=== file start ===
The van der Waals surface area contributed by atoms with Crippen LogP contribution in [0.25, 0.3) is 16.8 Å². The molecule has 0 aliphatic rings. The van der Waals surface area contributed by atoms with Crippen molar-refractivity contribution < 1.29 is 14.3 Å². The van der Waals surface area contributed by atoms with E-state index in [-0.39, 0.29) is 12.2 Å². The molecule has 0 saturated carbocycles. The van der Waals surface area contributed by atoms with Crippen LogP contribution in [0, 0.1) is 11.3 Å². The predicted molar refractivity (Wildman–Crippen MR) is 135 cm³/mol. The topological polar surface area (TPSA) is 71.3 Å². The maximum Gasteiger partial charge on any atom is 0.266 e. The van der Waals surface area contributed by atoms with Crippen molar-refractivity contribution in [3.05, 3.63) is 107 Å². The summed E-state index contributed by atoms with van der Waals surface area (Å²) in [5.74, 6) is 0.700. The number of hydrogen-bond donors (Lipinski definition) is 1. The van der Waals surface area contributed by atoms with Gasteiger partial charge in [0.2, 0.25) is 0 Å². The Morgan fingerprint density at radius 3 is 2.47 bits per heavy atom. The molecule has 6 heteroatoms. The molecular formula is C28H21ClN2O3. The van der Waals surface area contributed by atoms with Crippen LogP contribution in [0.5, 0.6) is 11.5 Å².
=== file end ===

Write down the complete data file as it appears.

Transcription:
The van der Waals surface area contributed by atoms with Crippen LogP contribution in [0.25, 0.3) is 16.8 Å². The molecule has 0 aliphatic rings. The van der Waals surface area contributed by atoms with Crippen molar-refractivity contribution < 1.29 is 14.3 Å². The van der Waals surface area contributed by atoms with E-state index in [-0.39, 0.29) is 12.2 Å². The molecule has 0 saturated carbocycles. The van der Waals surface area contributed by atoms with Crippen LogP contribution in [0, 0.1) is 11.3 Å². The predicted molar refractivity (Wildman–Crippen MR) is 135 cm³/mol. The topological polar surface area (TPSA) is 71.3 Å². The maximum Gasteiger partial charge on any atom is 0.266 e. The van der Waals surface area contributed by atoms with Crippen molar-refractivity contribution in [3.05, 3.63) is 107 Å². The summed E-state index contributed by atoms with van der Waals surface area (Å²) in [5.74, 6) is 0.700. The number of hydrogen-bond donors (Lipinski definition) is 1. The van der Waals surface area contributed by atoms with Gasteiger partial charge in [0.2, 0.25) is 0 Å². The Morgan fingerprint density at radius 3 is 2.47 bits per heavy atom. The molecule has 6 heteroatoms. The molecular formula is C28H21ClN2O3. The van der Waals surface area contributed by atoms with Crippen LogP contribution in [0.5, 0.6) is 11.5 Å².